Bandeep Singh: Recreating the Corporate’s Portrait
This story was originally published in February 2015.
To photograph a person of importance in a corporate environment, one gets very little time and therefore it involves a lot of thinking on your feet. Which is why when Fortune India’s Photo Editor, Bandeep Singh had to make portraits of India’s leading business women, he decided to put an old-world twist to them.
“I wanted to do something that suggested timeless power and also was a departure from the usual, so I decided to shoot the portraits in the old collodion and glass plate style of photography.” The images were shot digitally, but were post processed for the same vintage feel. The research behind how the glass plates actually look and age took him to several museums in the capital. “I wanted to actually feel the glass plates, to see how they corrode and what their texture feels like.” His search eventually led him to the glass plates in the collection of India Photo Archive Foundation run by photographer and photo historian Aditya Arya. With that as reference, he was able to recreate the kind of texture one finds in a glass plate image.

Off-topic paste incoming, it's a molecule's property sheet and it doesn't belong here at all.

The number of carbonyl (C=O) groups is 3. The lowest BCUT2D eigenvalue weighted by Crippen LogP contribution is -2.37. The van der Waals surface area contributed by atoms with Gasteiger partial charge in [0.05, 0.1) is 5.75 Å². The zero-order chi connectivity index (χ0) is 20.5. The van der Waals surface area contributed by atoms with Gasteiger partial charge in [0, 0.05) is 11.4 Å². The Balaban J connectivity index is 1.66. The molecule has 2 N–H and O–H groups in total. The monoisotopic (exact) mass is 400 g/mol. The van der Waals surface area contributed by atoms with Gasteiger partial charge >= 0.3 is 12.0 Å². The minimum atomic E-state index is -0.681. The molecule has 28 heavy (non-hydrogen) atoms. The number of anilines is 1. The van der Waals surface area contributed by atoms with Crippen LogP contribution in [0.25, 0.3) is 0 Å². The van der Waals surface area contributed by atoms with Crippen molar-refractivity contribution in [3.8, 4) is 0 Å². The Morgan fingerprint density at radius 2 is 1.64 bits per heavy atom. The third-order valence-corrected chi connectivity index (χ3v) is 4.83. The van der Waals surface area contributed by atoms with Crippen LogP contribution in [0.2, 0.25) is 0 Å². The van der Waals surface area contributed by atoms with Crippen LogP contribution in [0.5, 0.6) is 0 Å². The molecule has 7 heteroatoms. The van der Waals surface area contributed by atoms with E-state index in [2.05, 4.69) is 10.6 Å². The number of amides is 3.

“I wanted to do something that suggested timeless power and also was a departure from the usual.”
“The way collodion forms the image dictated the shooting. I asked my subjects to dress in traditional attire and everything, from their hair to their postures and the props resonated of a bygone era. The composition itself had to be incredibly simple.”
About Bandeep Singh
He is the Photo Editor at Fortune India. A self-taught photographer he has worked as the Photo Editor of India Today in the past.
–Written by Natasha DesaiTags: portraits, Look Who's Shooting, portraiture, Bandeep Singh, Photo Editor, natasha desai, Recreation, february 2015, Fortune India, Classic, Wet Collodian Plate Photography, Corporate portrait